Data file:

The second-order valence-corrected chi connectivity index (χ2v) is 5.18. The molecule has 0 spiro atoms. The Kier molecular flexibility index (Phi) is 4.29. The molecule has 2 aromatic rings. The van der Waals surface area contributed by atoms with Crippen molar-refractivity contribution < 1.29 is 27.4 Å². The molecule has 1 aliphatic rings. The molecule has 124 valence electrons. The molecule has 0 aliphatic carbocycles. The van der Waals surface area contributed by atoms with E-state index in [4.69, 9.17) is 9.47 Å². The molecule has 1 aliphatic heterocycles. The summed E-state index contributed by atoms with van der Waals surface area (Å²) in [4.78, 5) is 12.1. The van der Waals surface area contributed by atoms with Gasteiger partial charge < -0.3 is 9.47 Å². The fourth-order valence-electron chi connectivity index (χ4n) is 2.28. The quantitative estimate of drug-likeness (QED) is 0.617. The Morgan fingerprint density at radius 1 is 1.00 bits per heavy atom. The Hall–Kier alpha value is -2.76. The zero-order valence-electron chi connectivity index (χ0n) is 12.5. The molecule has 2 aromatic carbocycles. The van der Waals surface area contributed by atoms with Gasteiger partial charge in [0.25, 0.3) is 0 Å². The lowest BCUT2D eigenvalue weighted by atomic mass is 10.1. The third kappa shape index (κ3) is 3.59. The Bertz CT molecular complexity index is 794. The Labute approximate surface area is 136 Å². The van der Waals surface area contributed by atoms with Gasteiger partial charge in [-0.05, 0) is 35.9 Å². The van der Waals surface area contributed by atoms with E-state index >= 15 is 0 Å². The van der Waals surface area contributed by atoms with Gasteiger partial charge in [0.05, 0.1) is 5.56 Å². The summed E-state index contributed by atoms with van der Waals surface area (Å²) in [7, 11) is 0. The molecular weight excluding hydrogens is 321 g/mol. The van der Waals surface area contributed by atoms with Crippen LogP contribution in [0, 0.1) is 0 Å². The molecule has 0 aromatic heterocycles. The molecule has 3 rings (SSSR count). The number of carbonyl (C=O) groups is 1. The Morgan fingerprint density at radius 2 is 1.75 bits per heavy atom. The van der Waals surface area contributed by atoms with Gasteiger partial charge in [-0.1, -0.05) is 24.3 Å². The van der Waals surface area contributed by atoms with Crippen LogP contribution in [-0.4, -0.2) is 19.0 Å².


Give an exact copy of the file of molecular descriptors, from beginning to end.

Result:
The second-order valence-corrected chi connectivity index (χ2v) is 5.18. The molecule has 0 spiro atoms. The Kier molecular flexibility index (Phi) is 4.29. The molecule has 2 aromatic rings. The van der Waals surface area contributed by atoms with Crippen molar-refractivity contribution < 1.29 is 27.4 Å². The molecule has 1 aliphatic rings. The molecule has 124 valence electrons. The molecule has 0 aliphatic carbocycles. The van der Waals surface area contributed by atoms with E-state index in [4.69, 9.17) is 9.47 Å². The molecule has 1 aliphatic heterocycles. The summed E-state index contributed by atoms with van der Waals surface area (Å²) in [4.78, 5) is 12.1. The van der Waals surface area contributed by atoms with Gasteiger partial charge < -0.3 is 9.47 Å². The fourth-order valence-electron chi connectivity index (χ4n) is 2.28. The quantitative estimate of drug-likeness (QED) is 0.617. The Morgan fingerprint density at radius 1 is 1.00 bits per heavy atom. The Hall–Kier alpha value is -2.76. The zero-order valence-electron chi connectivity index (χ0n) is 12.5. The molecule has 2 aromatic carbocycles. The van der Waals surface area contributed by atoms with Gasteiger partial charge in [0.25, 0.3) is 0 Å². The lowest BCUT2D eigenvalue weighted by atomic mass is 10.1. The third kappa shape index (κ3) is 3.59. The Bertz CT molecular complexity index is 794. The Labute approximate surface area is 136 Å². The van der Waals surface area contributed by atoms with Gasteiger partial charge in [-0.05, 0) is 35.9 Å². The van der Waals surface area contributed by atoms with E-state index >= 15 is 0 Å². The van der Waals surface area contributed by atoms with Gasteiger partial charge in [0.05, 0.1) is 5.56 Å². The summed E-state index contributed by atoms with van der Waals surface area (Å²) in [7, 11) is 0. The molecular weight excluding hydrogens is 321 g/mol. The van der Waals surface area contributed by atoms with Crippen LogP contribution in [0, 0.1) is 0 Å². The molecule has 0 aromatic heterocycles. The molecule has 3 rings (SSSR count). The number of carbonyl (C=O) groups is 1. The Morgan fingerprint density at radius 2 is 1.75 bits per heavy atom. The van der Waals surface area contributed by atoms with Gasteiger partial charge in [-0.1, -0.05) is 24.3 Å². The van der Waals surface area contributed by atoms with Crippen LogP contribution in [-0.4, -0.2) is 19.0 Å².